Jan. 13, 1931
Breaking and entering in the night time led the offenses for which prosecutions were instigated during the last six months of 1930, it was shown by the report of Prosecutor William H. Yearnd. There were but five violations of the various dry laws during the entire period which were handled by the prosecutor’s office. Although Mr. Yearnd started 41 actions, obtaining 33 convictions, the remaining eight cases were dismissed on payment of costs. Classified according to offenses, the record shows the following charges. Assault and battery, fishing in closed waters, trapping without license, disorderly, obtaining money under false pretenses, larceny from vacant building, leaving scene of accident caused by motor vehicle, selling liquor and selling and manufacturing — each one. Breaking and entering in day time, taking brook trout with net, driving while drunk, non-support of children, and receiving stolen property — each two. Hunting deer in closed county, hunting without license, simple larceny, driving auto without license plates, and unlawfully driving away car — each three.
Jan. 13, 1971
The theme was the same but the determination was renewed at the annual Bear Hunters' Convention here Saturday. Man's environment can only be saved by man was the thought that permeated every speech and every discussion of consequence in the halls of Lake City High School. The need for the preservation of wilderness areas was the theme and topic of this year's clambake that drew top conservationists from the state to air problems and answers in today's ecological battles. Three featured speakers were unable to attend, but William Mullendore, speaking for absent Department of Natural Resources Director Dr. Ralph MacMullan, hammered home MacMullan's text which, in essence, stated that to protect the sports now enjoyed depends on ability to preserve land and water habitat which wildlife must have to survive. The one "dark shadow" cast over the sessions were the hard-line money facts presented by Sen. Jack Toepp (R-Cadillac). Toepp mentioned during the press luncheon and again in the roundtable discussions that monetary cutbacks might face the DNR in the legislature's effort to put the state back in the black. Toepp said the cutbacks would be short in duration but such eventualities had to be faced. Proposals were presented to the membership in the afternoon which included that certain wilderness areas be posted to prohibit travel within them. Such travel includes using snowmobiles.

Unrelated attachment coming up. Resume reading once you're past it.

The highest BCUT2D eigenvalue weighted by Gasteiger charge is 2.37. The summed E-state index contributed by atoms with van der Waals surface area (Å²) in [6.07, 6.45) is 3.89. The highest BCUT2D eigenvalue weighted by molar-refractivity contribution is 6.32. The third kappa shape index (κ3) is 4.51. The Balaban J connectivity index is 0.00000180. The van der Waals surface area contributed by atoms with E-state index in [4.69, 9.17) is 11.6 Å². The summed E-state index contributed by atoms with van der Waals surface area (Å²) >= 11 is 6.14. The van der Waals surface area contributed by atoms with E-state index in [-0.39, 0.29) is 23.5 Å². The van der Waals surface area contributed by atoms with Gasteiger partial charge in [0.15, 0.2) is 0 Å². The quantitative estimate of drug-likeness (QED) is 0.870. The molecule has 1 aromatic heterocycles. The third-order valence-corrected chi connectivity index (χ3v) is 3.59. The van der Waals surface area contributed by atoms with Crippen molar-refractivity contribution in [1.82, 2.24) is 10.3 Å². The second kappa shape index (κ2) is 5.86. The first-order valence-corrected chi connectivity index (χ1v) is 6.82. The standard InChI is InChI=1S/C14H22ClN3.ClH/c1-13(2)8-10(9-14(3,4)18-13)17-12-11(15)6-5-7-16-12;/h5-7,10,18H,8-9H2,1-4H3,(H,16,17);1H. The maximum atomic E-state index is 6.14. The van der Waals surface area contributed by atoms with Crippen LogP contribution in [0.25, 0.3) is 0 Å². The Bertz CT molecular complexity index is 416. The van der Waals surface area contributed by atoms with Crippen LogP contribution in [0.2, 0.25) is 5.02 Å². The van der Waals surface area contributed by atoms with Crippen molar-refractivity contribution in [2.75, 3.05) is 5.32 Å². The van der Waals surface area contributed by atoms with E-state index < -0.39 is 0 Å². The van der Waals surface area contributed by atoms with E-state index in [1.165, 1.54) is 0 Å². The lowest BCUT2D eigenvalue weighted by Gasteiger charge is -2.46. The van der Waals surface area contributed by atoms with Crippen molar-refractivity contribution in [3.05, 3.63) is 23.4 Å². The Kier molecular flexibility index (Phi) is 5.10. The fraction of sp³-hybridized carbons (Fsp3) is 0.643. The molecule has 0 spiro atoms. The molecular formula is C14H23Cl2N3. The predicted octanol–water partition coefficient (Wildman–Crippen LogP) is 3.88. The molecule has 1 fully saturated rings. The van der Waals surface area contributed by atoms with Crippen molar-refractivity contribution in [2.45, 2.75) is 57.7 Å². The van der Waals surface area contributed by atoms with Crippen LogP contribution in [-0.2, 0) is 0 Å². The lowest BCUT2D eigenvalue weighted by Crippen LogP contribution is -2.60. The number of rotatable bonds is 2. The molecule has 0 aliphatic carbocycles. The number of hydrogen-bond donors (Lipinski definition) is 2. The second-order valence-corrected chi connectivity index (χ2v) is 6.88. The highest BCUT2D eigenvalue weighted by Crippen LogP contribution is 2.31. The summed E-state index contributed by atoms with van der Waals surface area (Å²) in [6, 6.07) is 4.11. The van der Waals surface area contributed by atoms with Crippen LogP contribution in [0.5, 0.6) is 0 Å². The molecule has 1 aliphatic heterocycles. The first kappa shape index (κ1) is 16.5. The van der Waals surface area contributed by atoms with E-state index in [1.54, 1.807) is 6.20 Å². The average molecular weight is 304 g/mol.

Jane. 13, 1996
A citizens committee is telling the Cadillac School District that a new building proposal should not include a pool, should not look too far into the future and should cost less. Cadillac School Board President Craig Weidner said the citizens committee was asked to list what the community will support to solve the overcrowding problem in the district. A $40 million bonding issue failed to garner voter support last winter. "For the board we wanted to start with a new slate — we went back to the drawing board," Weidner said. "We are not trying to influence the committee. We want them to tell us what they think the community will support." Weidner said the most important recommendation made by the committee is to present proposals in steps rather than seeking a proposal for needs 30 years into the future. "The feeling out there is to do it in steps," Weidner said. Weidner said the board's proposal last year sought to take care of building needs 30 years after the building was completed. Instead, the committee is recommending a proposal that solves needs 5-10 years into the future. The problem of going for updating schools in stages is that a need may arise while the district is still paying off the last bond, Weidner said. The last proposal would have added 59 new rooms. Weidner said the citizens committee, so far, has said another proposal should be scaled down in size. He also said the information from the citizens committee shows support for a new middle school, rather than a high school proposal. There were concerns in the last election that Veterans Memorial Stadium would not be used if there were a new high school site. "There are emotional ties to the current high school site," Weidner said. "People don't want to move the high school."